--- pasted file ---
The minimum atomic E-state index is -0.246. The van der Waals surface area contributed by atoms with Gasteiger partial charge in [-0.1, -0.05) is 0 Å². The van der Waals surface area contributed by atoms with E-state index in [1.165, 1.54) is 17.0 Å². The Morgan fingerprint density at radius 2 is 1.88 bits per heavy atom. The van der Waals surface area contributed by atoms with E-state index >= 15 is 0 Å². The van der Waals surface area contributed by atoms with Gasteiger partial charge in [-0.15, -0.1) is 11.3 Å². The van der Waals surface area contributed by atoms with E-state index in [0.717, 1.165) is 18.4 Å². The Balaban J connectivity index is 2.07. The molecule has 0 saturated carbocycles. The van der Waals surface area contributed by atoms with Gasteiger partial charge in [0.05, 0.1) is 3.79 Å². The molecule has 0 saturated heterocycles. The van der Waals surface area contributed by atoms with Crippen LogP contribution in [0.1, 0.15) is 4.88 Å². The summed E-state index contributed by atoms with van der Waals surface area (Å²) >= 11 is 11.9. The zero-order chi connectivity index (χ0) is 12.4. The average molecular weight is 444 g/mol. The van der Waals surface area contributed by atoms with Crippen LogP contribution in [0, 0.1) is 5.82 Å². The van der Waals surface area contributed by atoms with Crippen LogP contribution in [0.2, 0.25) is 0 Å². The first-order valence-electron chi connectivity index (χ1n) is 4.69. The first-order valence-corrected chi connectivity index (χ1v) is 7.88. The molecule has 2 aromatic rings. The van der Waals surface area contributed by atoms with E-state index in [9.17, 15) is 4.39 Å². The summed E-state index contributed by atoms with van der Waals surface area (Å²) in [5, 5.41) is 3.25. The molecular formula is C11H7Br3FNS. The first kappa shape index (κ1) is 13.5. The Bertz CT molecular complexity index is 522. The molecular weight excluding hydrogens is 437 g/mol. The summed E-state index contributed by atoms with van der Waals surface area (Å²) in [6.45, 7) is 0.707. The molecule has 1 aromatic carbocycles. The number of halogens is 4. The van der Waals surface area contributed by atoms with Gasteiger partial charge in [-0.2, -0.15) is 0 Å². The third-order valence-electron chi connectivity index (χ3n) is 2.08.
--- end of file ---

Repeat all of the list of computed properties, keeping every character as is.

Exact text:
The minimum atomic E-state index is -0.246. The van der Waals surface area contributed by atoms with Gasteiger partial charge in [-0.1, -0.05) is 0 Å². The van der Waals surface area contributed by atoms with E-state index in [1.165, 1.54) is 17.0 Å². The Morgan fingerprint density at radius 2 is 1.88 bits per heavy atom. The van der Waals surface area contributed by atoms with E-state index >= 15 is 0 Å². The van der Waals surface area contributed by atoms with Gasteiger partial charge in [-0.15, -0.1) is 11.3 Å². The van der Waals surface area contributed by atoms with E-state index in [0.717, 1.165) is 18.4 Å². The Balaban J connectivity index is 2.07. The molecule has 0 saturated carbocycles. The van der Waals surface area contributed by atoms with Gasteiger partial charge in [0.05, 0.1) is 3.79 Å². The molecule has 0 saturated heterocycles. The van der Waals surface area contributed by atoms with Crippen LogP contribution in [0.1, 0.15) is 4.88 Å². The summed E-state index contributed by atoms with van der Waals surface area (Å²) >= 11 is 11.9. The zero-order chi connectivity index (χ0) is 12.4. The average molecular weight is 444 g/mol. The van der Waals surface area contributed by atoms with Crippen LogP contribution in [0, 0.1) is 5.82 Å². The van der Waals surface area contributed by atoms with Crippen LogP contribution in [0.2, 0.25) is 0 Å². The first-order valence-electron chi connectivity index (χ1n) is 4.69. The first-order valence-corrected chi connectivity index (χ1v) is 7.88. The molecule has 2 aromatic rings. The van der Waals surface area contributed by atoms with E-state index in [9.17, 15) is 4.39 Å². The summed E-state index contributed by atoms with van der Waals surface area (Å²) in [5, 5.41) is 3.25. The molecular formula is C11H7Br3FNS. The first kappa shape index (κ1) is 13.5. The Bertz CT molecular complexity index is 522. The molecular weight excluding hydrogens is 437 g/mol. The summed E-state index contributed by atoms with van der Waals surface area (Å²) in [6.45, 7) is 0.707. The molecule has 1 aromatic carbocycles. The number of halogens is 4. The van der Waals surface area contributed by atoms with Gasteiger partial charge in [-0.2, -0.15) is 0 Å². The third-order valence-electron chi connectivity index (χ3n) is 2.08.